During the insurance application process, your insurance agent will typically ask you what type of construction the building you own or lease is made out of. If you own your building, you will typically know the information off the top of your head. However, if you are leasing this question can be a little more difficult.
This question is very vital to insuring your restoration company. Depending upon the type of construction of your building, the rates can vary up to 50 percent of the base rate. Also, answering this question incorrectly can cause you some significant headaches in the event of a claim, and could potentially result in the insurance carrier denying a claim.
To help out, I want to provide a brief summary of the various construction types along with a short description of each. This way when the question comes up on the insurance application, you will know how to properly answer it.
Frame: Buildings with exterior walls, floors, and roof of combustible construction (i.e. wood).
Ordinary, Joisted or Brick Joisted (Joisted Masonry): Building with exterior walls of brick, concrete, concrete block or stone. The roof, floors, and their supporting joists, beams, and columns are combustible wood construction.
All Steel or Preengineered: Both the roof and walls are constructed of light gage steel or aluminum sheet metal.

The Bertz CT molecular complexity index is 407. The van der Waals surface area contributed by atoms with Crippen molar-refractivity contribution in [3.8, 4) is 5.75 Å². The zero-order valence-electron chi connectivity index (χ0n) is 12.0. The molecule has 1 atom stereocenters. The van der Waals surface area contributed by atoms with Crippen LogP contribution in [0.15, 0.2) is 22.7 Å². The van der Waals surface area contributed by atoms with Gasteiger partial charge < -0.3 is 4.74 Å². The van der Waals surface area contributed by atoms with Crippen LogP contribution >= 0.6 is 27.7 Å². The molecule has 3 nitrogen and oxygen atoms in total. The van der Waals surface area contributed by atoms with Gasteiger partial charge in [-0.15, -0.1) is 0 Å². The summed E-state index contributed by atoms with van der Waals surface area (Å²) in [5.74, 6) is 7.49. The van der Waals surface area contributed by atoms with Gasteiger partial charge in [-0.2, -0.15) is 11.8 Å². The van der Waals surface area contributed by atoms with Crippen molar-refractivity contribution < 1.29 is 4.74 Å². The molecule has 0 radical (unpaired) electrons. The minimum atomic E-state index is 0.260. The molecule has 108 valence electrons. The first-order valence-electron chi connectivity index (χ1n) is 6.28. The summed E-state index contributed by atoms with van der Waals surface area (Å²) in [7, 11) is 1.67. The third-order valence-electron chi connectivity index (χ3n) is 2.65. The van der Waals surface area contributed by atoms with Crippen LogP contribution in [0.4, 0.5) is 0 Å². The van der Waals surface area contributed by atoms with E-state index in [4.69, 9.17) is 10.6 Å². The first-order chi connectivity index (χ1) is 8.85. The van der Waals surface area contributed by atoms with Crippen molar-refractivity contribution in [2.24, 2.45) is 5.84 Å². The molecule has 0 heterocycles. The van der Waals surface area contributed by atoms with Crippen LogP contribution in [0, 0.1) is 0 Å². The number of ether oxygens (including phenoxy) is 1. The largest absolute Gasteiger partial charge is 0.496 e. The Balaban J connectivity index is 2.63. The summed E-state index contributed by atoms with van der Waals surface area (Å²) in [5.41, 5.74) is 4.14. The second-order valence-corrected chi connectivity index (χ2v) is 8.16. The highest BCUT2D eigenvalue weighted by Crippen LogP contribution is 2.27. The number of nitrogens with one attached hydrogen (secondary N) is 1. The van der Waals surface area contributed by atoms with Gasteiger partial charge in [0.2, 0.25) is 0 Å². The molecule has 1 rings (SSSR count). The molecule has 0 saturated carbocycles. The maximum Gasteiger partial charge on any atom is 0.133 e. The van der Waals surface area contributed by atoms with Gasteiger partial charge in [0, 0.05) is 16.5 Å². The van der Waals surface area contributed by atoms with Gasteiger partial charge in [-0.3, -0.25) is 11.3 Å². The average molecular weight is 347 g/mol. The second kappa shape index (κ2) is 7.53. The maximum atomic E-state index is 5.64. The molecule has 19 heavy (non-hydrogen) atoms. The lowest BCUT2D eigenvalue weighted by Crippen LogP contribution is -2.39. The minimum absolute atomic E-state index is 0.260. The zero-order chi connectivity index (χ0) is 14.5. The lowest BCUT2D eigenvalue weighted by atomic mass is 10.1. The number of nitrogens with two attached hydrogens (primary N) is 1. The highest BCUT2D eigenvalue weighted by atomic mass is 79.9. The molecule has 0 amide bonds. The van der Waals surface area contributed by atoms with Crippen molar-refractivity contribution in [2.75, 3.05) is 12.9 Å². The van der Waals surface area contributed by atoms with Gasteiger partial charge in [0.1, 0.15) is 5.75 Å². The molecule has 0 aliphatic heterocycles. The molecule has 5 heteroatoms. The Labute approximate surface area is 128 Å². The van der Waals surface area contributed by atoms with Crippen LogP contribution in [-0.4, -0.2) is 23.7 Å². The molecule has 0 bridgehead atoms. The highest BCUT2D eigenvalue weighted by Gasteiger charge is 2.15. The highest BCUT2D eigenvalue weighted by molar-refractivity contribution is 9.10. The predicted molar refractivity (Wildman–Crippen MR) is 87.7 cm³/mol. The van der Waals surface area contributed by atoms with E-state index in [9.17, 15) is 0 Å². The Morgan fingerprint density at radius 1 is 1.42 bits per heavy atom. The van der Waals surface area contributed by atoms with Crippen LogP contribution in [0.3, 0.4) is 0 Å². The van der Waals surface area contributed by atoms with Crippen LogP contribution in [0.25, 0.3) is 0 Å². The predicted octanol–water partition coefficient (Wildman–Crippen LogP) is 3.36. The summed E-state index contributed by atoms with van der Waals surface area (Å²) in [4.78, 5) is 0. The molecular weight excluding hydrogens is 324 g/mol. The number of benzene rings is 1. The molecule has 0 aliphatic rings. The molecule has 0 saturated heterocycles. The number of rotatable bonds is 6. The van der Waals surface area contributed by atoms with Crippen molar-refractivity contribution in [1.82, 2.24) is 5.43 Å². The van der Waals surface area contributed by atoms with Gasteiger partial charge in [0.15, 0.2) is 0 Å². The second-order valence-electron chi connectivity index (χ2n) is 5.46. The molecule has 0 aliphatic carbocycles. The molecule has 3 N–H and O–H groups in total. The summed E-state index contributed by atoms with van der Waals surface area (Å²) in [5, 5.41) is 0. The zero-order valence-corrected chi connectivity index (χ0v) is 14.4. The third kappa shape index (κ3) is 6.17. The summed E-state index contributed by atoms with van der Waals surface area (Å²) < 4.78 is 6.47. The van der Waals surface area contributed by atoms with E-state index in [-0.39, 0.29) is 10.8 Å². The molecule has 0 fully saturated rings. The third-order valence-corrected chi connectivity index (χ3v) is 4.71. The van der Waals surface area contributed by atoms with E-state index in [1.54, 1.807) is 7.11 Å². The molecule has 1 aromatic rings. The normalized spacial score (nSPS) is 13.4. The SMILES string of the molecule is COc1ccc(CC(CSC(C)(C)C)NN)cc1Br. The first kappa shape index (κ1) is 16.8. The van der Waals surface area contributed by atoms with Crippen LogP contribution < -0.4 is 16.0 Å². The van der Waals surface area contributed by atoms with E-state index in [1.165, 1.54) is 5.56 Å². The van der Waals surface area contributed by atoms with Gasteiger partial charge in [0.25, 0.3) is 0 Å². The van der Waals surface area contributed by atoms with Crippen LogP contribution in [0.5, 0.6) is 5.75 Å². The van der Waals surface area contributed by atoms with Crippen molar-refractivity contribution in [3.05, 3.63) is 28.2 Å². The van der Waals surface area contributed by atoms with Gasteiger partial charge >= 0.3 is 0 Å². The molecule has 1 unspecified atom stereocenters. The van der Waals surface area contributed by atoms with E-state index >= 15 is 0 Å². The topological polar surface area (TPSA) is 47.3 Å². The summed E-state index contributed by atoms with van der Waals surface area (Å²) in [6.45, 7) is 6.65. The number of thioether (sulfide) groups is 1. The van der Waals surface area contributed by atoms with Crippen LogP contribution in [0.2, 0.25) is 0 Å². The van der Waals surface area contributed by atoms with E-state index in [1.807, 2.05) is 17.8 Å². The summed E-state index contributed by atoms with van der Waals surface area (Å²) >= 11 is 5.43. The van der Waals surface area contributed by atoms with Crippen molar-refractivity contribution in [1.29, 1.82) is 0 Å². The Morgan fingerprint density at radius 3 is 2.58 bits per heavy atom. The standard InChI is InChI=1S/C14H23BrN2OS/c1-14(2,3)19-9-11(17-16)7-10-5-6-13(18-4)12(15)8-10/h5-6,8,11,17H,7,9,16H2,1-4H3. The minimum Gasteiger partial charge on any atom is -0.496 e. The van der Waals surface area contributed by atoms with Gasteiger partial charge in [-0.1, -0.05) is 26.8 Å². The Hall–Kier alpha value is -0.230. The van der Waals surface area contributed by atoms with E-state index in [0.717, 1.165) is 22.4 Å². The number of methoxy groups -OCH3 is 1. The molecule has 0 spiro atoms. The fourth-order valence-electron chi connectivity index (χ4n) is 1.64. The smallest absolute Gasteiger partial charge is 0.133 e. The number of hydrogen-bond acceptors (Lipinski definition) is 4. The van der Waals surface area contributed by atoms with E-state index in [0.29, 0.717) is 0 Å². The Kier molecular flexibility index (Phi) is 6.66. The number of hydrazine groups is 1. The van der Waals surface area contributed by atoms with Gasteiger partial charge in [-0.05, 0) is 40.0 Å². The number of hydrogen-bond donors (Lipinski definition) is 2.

Masonry Noncombustible: Buildings that have walls made of masonry materials such as brick, hollow concrete block or concrete. The floors and roof, including their supports are entirely noncombustible.
Fire Resistant: Buildings designed to withstand the damaging effects of an interior fire for a specified period of time, typically 2 hours.
The construction types listed above start from the most expensive (frame) and go down to the least expensive (fire resistant). Finding out the construction of the exterior building is typically pretty easy; however, if you’re a tenant it may take some research or help from your landlord to find out what the interior wall and roof construction is of the building.
When your agent is forced to guess, we will typically place your building in the frame class code. This means you will pay more premium, but it is the only way we can guarantee that a claim will be paid in the event of a fire when the construction type isn’t known.